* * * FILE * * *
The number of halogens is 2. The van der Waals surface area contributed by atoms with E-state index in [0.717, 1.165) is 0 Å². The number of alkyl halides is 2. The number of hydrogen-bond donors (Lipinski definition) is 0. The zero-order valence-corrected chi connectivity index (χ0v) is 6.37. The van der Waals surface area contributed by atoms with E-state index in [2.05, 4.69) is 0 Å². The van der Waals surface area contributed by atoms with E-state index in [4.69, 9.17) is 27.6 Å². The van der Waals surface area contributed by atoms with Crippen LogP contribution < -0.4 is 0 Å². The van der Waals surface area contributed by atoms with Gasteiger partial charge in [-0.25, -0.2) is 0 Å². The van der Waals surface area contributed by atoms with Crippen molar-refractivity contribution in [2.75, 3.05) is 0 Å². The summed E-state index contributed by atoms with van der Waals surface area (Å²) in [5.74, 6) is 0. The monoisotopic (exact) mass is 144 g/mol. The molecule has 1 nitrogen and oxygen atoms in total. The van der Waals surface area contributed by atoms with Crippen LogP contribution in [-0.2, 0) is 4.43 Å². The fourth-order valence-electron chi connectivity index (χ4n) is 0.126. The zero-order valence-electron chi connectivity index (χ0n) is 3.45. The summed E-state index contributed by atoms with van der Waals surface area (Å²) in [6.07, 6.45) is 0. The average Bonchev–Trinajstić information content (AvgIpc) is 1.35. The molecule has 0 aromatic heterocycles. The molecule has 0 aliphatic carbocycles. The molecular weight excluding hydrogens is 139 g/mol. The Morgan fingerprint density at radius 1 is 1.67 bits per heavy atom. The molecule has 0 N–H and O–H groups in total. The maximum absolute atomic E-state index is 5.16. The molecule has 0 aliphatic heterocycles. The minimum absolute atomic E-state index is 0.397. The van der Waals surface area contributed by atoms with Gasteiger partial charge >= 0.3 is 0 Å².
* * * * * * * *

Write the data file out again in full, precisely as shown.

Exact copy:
The number of halogens is 2. The van der Waals surface area contributed by atoms with E-state index in [0.717, 1.165) is 0 Å². The number of alkyl halides is 2. The number of hydrogen-bond donors (Lipinski definition) is 0. The zero-order valence-corrected chi connectivity index (χ0v) is 6.37. The van der Waals surface area contributed by atoms with E-state index in [2.05, 4.69) is 0 Å². The van der Waals surface area contributed by atoms with E-state index in [4.69, 9.17) is 27.6 Å². The van der Waals surface area contributed by atoms with Crippen LogP contribution < -0.4 is 0 Å². The van der Waals surface area contributed by atoms with Gasteiger partial charge in [-0.25, -0.2) is 0 Å². The van der Waals surface area contributed by atoms with Crippen molar-refractivity contribution in [2.75, 3.05) is 0 Å². The summed E-state index contributed by atoms with van der Waals surface area (Å²) in [5.74, 6) is 0. The monoisotopic (exact) mass is 144 g/mol. The molecule has 1 nitrogen and oxygen atoms in total. The van der Waals surface area contributed by atoms with Crippen LogP contribution in [-0.2, 0) is 4.43 Å². The fourth-order valence-electron chi connectivity index (χ4n) is 0.126. The zero-order valence-electron chi connectivity index (χ0n) is 3.45. The summed E-state index contributed by atoms with van der Waals surface area (Å²) in [6.07, 6.45) is 0. The average Bonchev–Trinajstić information content (AvgIpc) is 1.35. The molecule has 0 aromatic heterocycles. The molecule has 0 aliphatic carbocycles. The molecular weight excluding hydrogens is 139 g/mol. The Morgan fingerprint density at radius 1 is 1.67 bits per heavy atom. The molecule has 0 N–H and O–H groups in total. The maximum absolute atomic E-state index is 5.16. The molecule has 0 aliphatic heterocycles. The minimum absolute atomic E-state index is 0.397. The van der Waals surface area contributed by atoms with Gasteiger partial charge >= 0.3 is 0 Å².